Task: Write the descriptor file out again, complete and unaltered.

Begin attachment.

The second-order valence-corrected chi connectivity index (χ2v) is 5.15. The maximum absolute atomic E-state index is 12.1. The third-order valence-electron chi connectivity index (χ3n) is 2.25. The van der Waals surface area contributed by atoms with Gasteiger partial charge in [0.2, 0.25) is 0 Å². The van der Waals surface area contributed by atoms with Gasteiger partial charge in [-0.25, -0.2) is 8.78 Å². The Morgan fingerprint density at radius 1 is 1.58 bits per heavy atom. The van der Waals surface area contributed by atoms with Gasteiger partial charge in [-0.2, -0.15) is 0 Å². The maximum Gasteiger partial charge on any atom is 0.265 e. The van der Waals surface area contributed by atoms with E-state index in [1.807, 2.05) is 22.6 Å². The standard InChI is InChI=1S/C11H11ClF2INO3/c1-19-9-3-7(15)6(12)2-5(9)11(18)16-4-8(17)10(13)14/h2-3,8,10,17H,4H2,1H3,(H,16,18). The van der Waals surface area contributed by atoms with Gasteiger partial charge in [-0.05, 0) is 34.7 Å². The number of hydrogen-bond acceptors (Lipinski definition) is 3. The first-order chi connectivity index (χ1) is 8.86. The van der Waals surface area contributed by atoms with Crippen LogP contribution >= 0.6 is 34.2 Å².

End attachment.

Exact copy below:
The second-order valence-corrected chi connectivity index (χ2v) is 5.15. The maximum absolute atomic E-state index is 12.1. The third-order valence-electron chi connectivity index (χ3n) is 2.25. The van der Waals surface area contributed by atoms with Gasteiger partial charge in [0.2, 0.25) is 0 Å². The van der Waals surface area contributed by atoms with Gasteiger partial charge in [-0.25, -0.2) is 8.78 Å². The Morgan fingerprint density at radius 1 is 1.58 bits per heavy atom. The van der Waals surface area contributed by atoms with Gasteiger partial charge in [-0.2, -0.15) is 0 Å². The maximum Gasteiger partial charge on any atom is 0.265 e. The van der Waals surface area contributed by atoms with E-state index in [1.807, 2.05) is 22.6 Å². The standard InChI is InChI=1S/C11H11ClF2INO3/c1-19-9-3-7(15)6(12)2-5(9)11(18)16-4-8(17)10(13)14/h2-3,8,10,17H,4H2,1H3,(H,16,18). The van der Waals surface area contributed by atoms with Gasteiger partial charge in [-0.05, 0) is 34.7 Å². The number of hydrogen-bond acceptors (Lipinski definition) is 3. The first-order chi connectivity index (χ1) is 8.86. The van der Waals surface area contributed by atoms with Crippen LogP contribution >= 0.6 is 34.2 Å².